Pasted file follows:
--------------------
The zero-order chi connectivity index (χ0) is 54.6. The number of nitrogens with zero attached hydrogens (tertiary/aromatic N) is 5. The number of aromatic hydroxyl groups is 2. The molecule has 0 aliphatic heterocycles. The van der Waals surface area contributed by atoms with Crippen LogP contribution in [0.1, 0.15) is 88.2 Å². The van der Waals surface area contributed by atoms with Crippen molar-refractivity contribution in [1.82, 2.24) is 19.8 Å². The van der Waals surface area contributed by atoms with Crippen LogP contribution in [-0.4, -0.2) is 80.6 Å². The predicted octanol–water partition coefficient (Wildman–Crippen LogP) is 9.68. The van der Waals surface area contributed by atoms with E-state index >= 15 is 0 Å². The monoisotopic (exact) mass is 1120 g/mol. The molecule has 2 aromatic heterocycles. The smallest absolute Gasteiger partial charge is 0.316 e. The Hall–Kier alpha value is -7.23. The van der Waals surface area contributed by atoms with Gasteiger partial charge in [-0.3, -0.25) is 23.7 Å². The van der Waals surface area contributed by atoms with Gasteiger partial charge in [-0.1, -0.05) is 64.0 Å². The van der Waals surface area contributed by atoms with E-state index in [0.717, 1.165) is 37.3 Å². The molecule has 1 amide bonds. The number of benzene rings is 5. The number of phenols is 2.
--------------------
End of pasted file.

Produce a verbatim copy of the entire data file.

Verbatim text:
The zero-order chi connectivity index (χ0) is 54.6. The number of nitrogens with zero attached hydrogens (tertiary/aromatic N) is 5. The number of aromatic hydroxyl groups is 2. The molecule has 0 aliphatic heterocycles. The van der Waals surface area contributed by atoms with Crippen LogP contribution in [0.1, 0.15) is 88.2 Å². The van der Waals surface area contributed by atoms with Crippen molar-refractivity contribution in [1.82, 2.24) is 19.8 Å². The van der Waals surface area contributed by atoms with Crippen LogP contribution in [-0.4, -0.2) is 80.6 Å². The predicted octanol–water partition coefficient (Wildman–Crippen LogP) is 9.68. The van der Waals surface area contributed by atoms with E-state index >= 15 is 0 Å². The monoisotopic (exact) mass is 1120 g/mol. The molecule has 2 aromatic heterocycles. The smallest absolute Gasteiger partial charge is 0.316 e. The Hall–Kier alpha value is -7.23. The van der Waals surface area contributed by atoms with Gasteiger partial charge in [-0.3, -0.25) is 23.7 Å². The van der Waals surface area contributed by atoms with Gasteiger partial charge in [-0.1, -0.05) is 64.0 Å². The van der Waals surface area contributed by atoms with E-state index in [0.717, 1.165) is 37.3 Å². The molecule has 1 amide bonds. The number of benzene rings is 5. The number of phenols is 2.